coefficient (K) of the solute between ice and the solution. The experimental results

demonstrate clearly that high purity ice can be obtained from slow freezing of the solution

with the concentration typically found in industrial wastewater.

During freeze crystallization, the diffusion of impurities from the solid-liquid interface to

the bulk of the solution, along with the growth mechanism of the solid phase play an

important role in determining the purity of the ice layer. Therefore, a calculation method

is introduced to estimate the concentration of the solution at the advancing ice–solution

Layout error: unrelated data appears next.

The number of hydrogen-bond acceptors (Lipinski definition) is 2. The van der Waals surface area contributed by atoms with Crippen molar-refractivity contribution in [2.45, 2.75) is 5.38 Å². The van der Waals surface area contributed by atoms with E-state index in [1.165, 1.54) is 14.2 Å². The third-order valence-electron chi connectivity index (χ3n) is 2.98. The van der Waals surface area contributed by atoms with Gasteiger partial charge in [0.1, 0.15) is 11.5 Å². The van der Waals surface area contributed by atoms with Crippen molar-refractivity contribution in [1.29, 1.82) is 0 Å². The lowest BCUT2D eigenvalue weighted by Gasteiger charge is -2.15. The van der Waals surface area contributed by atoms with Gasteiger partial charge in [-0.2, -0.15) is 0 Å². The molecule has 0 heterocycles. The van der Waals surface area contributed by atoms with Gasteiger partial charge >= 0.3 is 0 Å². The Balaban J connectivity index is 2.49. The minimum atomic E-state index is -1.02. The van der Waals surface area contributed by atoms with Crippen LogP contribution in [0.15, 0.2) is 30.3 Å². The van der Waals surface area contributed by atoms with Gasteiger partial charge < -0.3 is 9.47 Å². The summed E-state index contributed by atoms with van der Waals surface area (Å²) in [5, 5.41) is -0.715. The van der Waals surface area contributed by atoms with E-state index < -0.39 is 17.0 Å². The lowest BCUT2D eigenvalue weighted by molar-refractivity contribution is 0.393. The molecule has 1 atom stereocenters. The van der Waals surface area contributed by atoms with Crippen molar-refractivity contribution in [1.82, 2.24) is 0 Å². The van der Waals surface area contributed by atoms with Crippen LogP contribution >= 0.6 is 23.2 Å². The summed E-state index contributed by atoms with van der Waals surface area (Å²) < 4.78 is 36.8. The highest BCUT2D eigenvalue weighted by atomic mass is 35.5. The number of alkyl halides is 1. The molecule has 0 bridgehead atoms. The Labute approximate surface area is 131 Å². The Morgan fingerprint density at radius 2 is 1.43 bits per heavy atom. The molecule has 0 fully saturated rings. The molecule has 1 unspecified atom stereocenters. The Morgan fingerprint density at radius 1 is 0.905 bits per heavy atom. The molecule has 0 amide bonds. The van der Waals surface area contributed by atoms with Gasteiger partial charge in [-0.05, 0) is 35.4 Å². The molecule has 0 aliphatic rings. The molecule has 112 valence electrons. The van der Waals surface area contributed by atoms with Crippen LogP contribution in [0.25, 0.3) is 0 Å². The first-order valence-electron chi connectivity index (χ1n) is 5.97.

interface in terms of the limiting distribution coefficient (K*) from experimental K values

at different growth conditions. The heat transfer -controlled growth rate of the ice limited

by the free convective heat transfer coefficient of air (hair) rather than the thermal

conductivity of the ice (kice) and the heat transfer coefficient of the solution (hsol) was

found to prevail over the mass transfer of rejected solute molecules from the ice–solution interface to the bulk solution of experimental interest. A simplified and robust model is developed to estimate the thickness and growth rate of the ice layer formed from solutions at different freezing conditions, and the model is validated with experimental results. In addition, inclusion formation within the ice matrix during freezing is investigated for various solution concentrations, both macroscopically and microscopically.

##### Kokoelmat

- Väitöskirjat [872]